What is Pathalgadi and why did Jharkhand CM withdraw Pathalgadi sedition cases?
In 19 FIRs, Jharkhand Police had pressed sedition charges against 94 individuals. These FIRs were also lodged against roughly 10,000 unknown tribals from different villages in Khunti district.
Moments after swearing-in, Jharkhand Chief Minister Hemant Soren held his first cabinet meeting on December 29. The biggest news that broke that night was Soren government’s decision to withdraw the Pathalgadi sedition cases. Back in 2018, Jharkhand Police and the state government led by Bharatiya Janata Party (BJP) had declared the Pathalgadi movement supporters as “anti-nationals”. The police had pressed sedition charges against several activists alleging that the accused persons were involved in anti-national activities and misrepresented the provisions of the Constitution.
During Raghubar Das’s tenure, in 19 first information reports (FIR), the police had pressed charges against 172 individuals and 10,000 unknown belonging to different tribal villages of Khunti district. The police had got permission to press section 121A/124A (sedition) against 94 accused persons.
The resident editor of a leading Hindi Daily, in Ranchi, had told this correspondent that the Das government was quite serious in pursuing the cases – filed to crush the Pathalgadi movement. More importantly, until results of the fourth Jharkhand assembly election were announced, the fate of those behind bars was hanging fire.
Reason? Many of these families were not even willing to acknowledge or give credence to the Indian Courts or for that matter the Code of Criminal Procedure (CrPC) or the Indian Penal Code (IPC).
What is Pathalgadi?
Pathalgadi is an old tribal tradition to mark the boundary of the village. Stone slabs are erected outside the village boundaries in some cases declaring the rules of the gram sabha – the representative body of the village. Tribals in Jharkhand especially those from Munda tribe also carry out Pathalgadi to erect memorial stones for deceased family members. At times, specifying the family lineage.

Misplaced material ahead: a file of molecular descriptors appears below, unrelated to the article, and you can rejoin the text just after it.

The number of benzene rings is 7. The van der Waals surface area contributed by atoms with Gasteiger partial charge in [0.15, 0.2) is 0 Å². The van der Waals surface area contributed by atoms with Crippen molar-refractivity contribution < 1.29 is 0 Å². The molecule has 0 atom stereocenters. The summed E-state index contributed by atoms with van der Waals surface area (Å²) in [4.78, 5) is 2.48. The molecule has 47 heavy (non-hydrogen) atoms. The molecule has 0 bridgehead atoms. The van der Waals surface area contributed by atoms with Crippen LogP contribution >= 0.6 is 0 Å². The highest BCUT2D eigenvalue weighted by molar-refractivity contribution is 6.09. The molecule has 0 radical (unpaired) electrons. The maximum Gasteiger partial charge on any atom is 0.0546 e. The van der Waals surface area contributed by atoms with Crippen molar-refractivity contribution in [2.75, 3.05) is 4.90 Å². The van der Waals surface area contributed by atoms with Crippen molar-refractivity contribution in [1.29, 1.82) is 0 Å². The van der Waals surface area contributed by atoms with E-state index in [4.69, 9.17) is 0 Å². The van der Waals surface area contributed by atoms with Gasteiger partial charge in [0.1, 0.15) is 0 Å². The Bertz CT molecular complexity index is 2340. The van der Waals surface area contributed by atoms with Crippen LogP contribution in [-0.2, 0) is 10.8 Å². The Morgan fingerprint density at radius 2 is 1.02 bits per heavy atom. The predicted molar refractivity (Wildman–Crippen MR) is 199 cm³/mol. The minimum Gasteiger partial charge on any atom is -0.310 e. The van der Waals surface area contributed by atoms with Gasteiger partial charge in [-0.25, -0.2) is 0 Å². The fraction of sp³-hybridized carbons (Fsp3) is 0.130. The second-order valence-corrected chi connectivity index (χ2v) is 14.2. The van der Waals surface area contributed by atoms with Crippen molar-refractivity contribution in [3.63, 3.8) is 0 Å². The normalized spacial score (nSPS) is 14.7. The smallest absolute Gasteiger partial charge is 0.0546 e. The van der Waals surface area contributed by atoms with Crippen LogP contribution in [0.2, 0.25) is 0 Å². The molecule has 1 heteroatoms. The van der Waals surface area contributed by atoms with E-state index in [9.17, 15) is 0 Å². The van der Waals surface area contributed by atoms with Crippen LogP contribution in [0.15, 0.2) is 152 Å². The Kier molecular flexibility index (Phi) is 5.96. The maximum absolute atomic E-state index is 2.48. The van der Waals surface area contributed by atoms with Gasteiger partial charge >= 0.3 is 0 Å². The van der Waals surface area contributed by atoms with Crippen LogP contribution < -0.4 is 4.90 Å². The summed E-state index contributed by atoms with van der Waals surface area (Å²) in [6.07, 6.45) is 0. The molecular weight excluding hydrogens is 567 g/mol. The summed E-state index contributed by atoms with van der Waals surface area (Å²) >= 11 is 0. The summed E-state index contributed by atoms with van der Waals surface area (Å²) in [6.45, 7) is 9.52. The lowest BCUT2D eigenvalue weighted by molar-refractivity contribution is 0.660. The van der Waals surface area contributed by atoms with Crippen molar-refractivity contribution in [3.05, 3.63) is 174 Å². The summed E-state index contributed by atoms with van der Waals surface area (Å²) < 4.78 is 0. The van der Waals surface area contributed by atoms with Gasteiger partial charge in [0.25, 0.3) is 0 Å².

In 2017, Khunti district, located nearly 36 kilometres away from Jharkhand’s capital Ranchi, witnessed a resurgence of Pathalgadi as a movement. The district is dominated by the Munda tribe and Mundari is their primary language. It takes a drive of another 12 kilometres from the district headquarters to reach Murhu block of the district. The villages such as Udburu, Khatangatoli, Buruhatu, Jikeelta, Anidih, Sosodih, Mandra Putkaltoli, Chamdi, Bhandra, Kanki and Kekai were impacted by the movement. Notably, many of these villages are located in such remote parts that one hardly gets any mobile network here.
Jharkhand Mukti Morcha (JMM) patriarch Shibu Soren argues that Pathalgadi is an integral part of the Adivasi culture and that the government has no right to intervene in such cultural matters.
"Pathalgadi is a pan India concept and can be categorised as a form of the megalith," said AK Pankaj. He is an activist based in Jharkhand and has been working on the culture and history of the Adivasis. Pankaj said the Munda tribe has taken this culture of Pathalgadi to wherever they have settled.
According to him, Mundas carried out Pathalgadi on different occasions: to mark the boundary of their villages, to mark the establishment of a new village and at times to mark some major community decision.
Chokahatu -- a small hamlet nearly 40 kilometres from Ranchi -- is probably India's biggest Pathalgadi site. Pankaj claims that it is living history of the Munda tribe. Ashes of persons belonging to a particular Munda clan, irrespective of where they live, are brought to this site, said Pankaj.
The difference between traditional Pathalgadi and present-day movement
The present-day Pathalgadi movement took a slight deviation from its traditional form. The ideologues behind the movement used the Constitution’s Schedule Five to claim supremacy of the gram sabhas. Its leaders such as Yusuf Purty alias Professor erected huge stone slabs at the entry points of the villages asserting the “self-rule” or “self-administration” model. These stone slabs also declare that entry of “outsiders” (non-Adivasis) is not allowed without the gramsabha’s permission. And it challenges the credence of the Indian judicial system.
The difference between the two can be decoded by looking at the old Pathalgadi slabs and those erected in the wake of the present-day movement. One can find a classic example by looking at the stone slabs installed right outside Purty’s village – Udburu. A highway cuts in between Jikeelata and Udburu villages. And on both sides of the road stand massive stone slabs declaring the rules of present-day Pathalgadi. These stones dub government documents such as Aadhar Card, Voter ID as anti-tribal documents. These stone slabs also claim that laws passed by the legislative assemblies are not directly applicable to them.
And right next to this new-age Pathalgadi stands a memorial installed in 1982 written in Mundari. It briefs us about the history of Adivasis living in India and Jharkhand. The tribal-state was formed in 2000 but Adivasis have always identified it or referred to it as Jharkhand, amongst many names. And its references can be spotted on this slab.